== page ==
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Field Notes
generations of the Steffenson family
Photograph by Robert Clark
Jennifer Kahn

What was your best experience during this assignment?

I met Marvin Steffensen, his daughters Tina and Kim, and Kim’s daughter Shannon: three generations of Iowans, all willing to come to a coffeehouse at 8 a.m. on Father’s Day and talk about their genes. They were all very gracious, but what struck me in particular was that Kim and Tina looked so different: Kim is blonde and big-boned with creamy skin, while Tina is tiny, fit, and tan, with darker hair—differences that are mostly genetic. Kim also eats meat, dislikes exercise, and is struggling to lose weight. Tina is a vegetarian and exercises a lot, but her cholesterol is still 250, the same as Kim’s. That’s the genetic lottery in a nutshell.

What was your worst experience during this assignment?

I’m kind of phobic about needles and feel nauseous when I have to get an injection. To get my heart workup at the Cleveland Clinic, I had vials of blood drawn three different times: once for the genetic screening and twice for the standard panel, where technicians measure a dozen chemical markers I’d never heard of but that are associated with a higher risk of atherosclerosis. It was worth it to learn that my numbers were in the safe zone. Given my father’s life of heart disease, it’s been a family worry since I was born.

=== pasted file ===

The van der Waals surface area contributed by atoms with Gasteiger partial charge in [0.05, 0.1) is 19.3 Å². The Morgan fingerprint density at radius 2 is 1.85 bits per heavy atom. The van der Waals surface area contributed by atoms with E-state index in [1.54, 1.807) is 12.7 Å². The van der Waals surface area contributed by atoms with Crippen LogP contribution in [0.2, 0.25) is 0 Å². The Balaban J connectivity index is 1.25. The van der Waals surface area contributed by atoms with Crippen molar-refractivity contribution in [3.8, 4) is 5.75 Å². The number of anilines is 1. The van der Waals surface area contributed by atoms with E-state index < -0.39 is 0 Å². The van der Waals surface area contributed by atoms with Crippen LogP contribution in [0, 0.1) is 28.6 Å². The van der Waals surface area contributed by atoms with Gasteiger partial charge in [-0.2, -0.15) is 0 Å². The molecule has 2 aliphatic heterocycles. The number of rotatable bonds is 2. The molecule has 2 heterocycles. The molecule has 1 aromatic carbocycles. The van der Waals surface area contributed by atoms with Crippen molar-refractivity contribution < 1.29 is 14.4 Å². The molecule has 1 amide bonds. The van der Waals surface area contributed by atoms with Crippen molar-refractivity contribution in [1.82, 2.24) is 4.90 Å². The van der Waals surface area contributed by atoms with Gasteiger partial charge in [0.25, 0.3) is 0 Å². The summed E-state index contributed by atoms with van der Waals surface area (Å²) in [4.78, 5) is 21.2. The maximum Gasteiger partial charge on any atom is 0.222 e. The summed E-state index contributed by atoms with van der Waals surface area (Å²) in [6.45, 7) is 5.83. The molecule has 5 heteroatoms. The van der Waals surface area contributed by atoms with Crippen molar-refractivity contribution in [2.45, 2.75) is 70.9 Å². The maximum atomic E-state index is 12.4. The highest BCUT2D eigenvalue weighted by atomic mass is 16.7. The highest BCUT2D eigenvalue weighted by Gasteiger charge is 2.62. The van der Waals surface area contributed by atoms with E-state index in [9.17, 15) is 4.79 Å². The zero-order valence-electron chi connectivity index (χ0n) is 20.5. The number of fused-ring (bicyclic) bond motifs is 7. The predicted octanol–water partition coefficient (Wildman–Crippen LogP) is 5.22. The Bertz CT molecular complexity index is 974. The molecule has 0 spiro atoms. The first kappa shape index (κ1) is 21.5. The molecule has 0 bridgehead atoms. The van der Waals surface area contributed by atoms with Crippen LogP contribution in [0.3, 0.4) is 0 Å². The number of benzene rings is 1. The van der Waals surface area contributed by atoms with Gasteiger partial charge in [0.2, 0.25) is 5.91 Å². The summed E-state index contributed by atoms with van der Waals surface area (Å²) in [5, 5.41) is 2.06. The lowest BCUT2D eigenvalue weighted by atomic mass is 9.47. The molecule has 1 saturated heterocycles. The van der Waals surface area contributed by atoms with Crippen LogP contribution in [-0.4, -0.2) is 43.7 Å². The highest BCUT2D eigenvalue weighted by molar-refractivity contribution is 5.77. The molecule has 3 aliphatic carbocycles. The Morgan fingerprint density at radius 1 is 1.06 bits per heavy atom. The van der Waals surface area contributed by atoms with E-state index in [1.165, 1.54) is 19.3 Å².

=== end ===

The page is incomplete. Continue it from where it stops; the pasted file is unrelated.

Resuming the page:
What was the oddest experience that you encountered during this assignment?

Just to step in the room where angioplasties are done, you have to put on a lead apron, a full set of scrubs, sterile booties, a hair net, and plastic protective goggles—though I was allowed to carry my nonsterile notepad and pen. I’ve watched surgeries before, but never one where the patient was awake. The effect was like watching a split-screen TV. On one screen—in black and white—I could watch the wire being threaded through a two-foot-long (one meter) artery and into Gloria Stevens’s heart. At the same time, the doctor was making small talk with Gloria, asking about her family and children. That threading a balloon-wrapped wire into a person’s heart could feel so routine, it was one of those moments where modern medicine seemed genuinely remarkable.

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